Glycosylated acetyls (GlycA), a systemic marker of inflammation, were associated both with incident type 2 diabetes mellitus (T2DM) and incident cardiovascular (CV) disease. This study evaluates the predictive value of GlycA for long-term survival in patients with T2DM and peripheral artery disease (PAD).
GlycA (mmol/l) was measured by nuclear magnetic resonance spectroscopy in a cross-sectional cohort of patients with PAD (n=319). Both all-cause and CV mortality were evaluated after a follow-up of 9.0 (IQR 6.5-9.5) years. During the follow-up 117 patients died, of those 64 events were of CV origin (PAD-T2DM subgroup: all-cause mortality n=60, CV-mortality n=32).
PAD-T2DM showed a tendency towards a worse CV risk factor profile and a higher percentage of known coronary artery disease (24.9% vs 43.5%, p<0.001). GlycA levels were higher in PAD-T2DM (1.6 ± 0.2 vs. 1.53 ± 0.18, p=0.002). GlycA predicted all-cause mortality after multivariable adjustment for traditional CV risk factors (HR for 1 SD increase 1.51, 95% confidence interval 1.03-2.19) in PAD-T2DM, while no association could be seen with CV-mortality (1.22, 0.73-2.06).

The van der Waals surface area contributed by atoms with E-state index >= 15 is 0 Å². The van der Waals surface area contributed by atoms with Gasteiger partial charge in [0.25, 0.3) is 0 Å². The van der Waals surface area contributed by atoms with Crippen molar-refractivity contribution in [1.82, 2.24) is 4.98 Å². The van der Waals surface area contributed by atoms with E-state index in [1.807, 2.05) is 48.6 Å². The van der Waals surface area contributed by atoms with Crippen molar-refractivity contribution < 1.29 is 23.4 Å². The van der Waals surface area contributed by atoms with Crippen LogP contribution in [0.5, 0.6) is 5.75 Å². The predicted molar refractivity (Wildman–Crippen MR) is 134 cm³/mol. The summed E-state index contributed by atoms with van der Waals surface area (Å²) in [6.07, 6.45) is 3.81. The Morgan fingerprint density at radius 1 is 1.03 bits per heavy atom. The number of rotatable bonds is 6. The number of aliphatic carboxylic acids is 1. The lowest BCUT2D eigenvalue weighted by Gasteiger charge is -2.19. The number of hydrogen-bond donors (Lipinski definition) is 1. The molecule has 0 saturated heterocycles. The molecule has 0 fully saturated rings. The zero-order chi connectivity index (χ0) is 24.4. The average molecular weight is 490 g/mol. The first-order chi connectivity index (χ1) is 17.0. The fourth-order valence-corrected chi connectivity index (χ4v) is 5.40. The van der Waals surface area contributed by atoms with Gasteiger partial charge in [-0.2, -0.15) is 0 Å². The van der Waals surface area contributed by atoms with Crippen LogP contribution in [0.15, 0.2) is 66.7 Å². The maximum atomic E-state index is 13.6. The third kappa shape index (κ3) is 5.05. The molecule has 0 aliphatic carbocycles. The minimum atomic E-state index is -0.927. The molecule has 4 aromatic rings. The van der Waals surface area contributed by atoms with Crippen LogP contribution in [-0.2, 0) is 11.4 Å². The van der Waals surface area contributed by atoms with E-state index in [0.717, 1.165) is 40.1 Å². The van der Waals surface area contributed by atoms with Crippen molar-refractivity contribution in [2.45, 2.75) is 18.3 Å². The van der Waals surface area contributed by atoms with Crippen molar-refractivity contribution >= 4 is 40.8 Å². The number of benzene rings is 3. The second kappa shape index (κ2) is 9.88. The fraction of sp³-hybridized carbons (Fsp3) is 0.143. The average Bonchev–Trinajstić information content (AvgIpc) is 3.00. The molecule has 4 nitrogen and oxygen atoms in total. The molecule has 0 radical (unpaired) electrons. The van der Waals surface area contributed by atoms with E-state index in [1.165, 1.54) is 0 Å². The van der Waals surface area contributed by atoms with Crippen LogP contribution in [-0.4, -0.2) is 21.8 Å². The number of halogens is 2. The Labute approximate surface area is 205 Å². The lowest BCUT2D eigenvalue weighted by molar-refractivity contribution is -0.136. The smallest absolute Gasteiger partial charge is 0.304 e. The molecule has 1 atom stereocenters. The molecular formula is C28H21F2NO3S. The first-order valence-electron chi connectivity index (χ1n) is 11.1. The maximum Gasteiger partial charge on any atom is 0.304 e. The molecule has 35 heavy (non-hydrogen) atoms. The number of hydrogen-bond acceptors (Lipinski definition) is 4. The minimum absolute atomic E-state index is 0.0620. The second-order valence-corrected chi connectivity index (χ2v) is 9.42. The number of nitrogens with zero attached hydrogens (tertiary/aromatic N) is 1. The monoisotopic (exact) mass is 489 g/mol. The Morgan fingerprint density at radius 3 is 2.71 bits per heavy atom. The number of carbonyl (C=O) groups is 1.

GlycA was capable of predicting long-term outcome in PAD patients with T2DM. Thus, GlycA might reflect the added inflammatory burden of T2DM in systemic atherosclerosis.

Copyright © 2020. Published by Elsevier B.V.